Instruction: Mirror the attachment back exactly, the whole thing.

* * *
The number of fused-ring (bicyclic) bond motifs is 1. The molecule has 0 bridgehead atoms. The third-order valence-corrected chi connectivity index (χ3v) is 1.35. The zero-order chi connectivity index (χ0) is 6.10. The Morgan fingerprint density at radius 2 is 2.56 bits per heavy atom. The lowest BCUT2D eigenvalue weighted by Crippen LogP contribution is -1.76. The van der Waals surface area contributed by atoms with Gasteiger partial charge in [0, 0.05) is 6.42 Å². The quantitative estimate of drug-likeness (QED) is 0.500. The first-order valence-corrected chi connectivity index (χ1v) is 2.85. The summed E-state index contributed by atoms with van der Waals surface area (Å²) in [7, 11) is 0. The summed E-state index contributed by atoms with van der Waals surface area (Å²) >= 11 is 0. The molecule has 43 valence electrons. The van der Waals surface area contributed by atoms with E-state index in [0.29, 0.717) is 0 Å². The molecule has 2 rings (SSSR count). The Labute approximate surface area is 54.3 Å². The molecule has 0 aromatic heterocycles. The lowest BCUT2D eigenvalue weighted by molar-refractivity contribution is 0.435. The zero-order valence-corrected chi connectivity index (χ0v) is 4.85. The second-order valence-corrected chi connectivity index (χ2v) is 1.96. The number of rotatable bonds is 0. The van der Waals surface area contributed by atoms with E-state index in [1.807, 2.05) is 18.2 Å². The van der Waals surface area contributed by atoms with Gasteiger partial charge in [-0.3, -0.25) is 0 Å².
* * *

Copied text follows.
The number of fused-ring (bicyclic) bond motifs is 1. The molecule has 0 bridgehead atoms. The third-order valence-corrected chi connectivity index (χ3v) is 1.35. The zero-order chi connectivity index (χ0) is 6.10. The Morgan fingerprint density at radius 2 is 2.56 bits per heavy atom. The lowest BCUT2D eigenvalue weighted by Crippen LogP contribution is -1.76. The van der Waals surface area contributed by atoms with Gasteiger partial charge in [0, 0.05) is 6.42 Å². The quantitative estimate of drug-likeness (QED) is 0.500. The first-order valence-corrected chi connectivity index (χ1v) is 2.85. The summed E-state index contributed by atoms with van der Waals surface area (Å²) in [7, 11) is 0. The summed E-state index contributed by atoms with van der Waals surface area (Å²) >= 11 is 0. The molecule has 43 valence electrons. The van der Waals surface area contributed by atoms with E-state index in [0.29, 0.717) is 0 Å². The molecule has 2 rings (SSSR count). The Labute approximate surface area is 54.3 Å². The molecule has 0 aromatic heterocycles. The lowest BCUT2D eigenvalue weighted by molar-refractivity contribution is 0.435. The zero-order valence-corrected chi connectivity index (χ0v) is 4.85. The second-order valence-corrected chi connectivity index (χ2v) is 1.96. The number of rotatable bonds is 0. The van der Waals surface area contributed by atoms with E-state index in [1.807, 2.05) is 18.2 Å². The van der Waals surface area contributed by atoms with Gasteiger partial charge in [-0.3, -0.25) is 0 Å².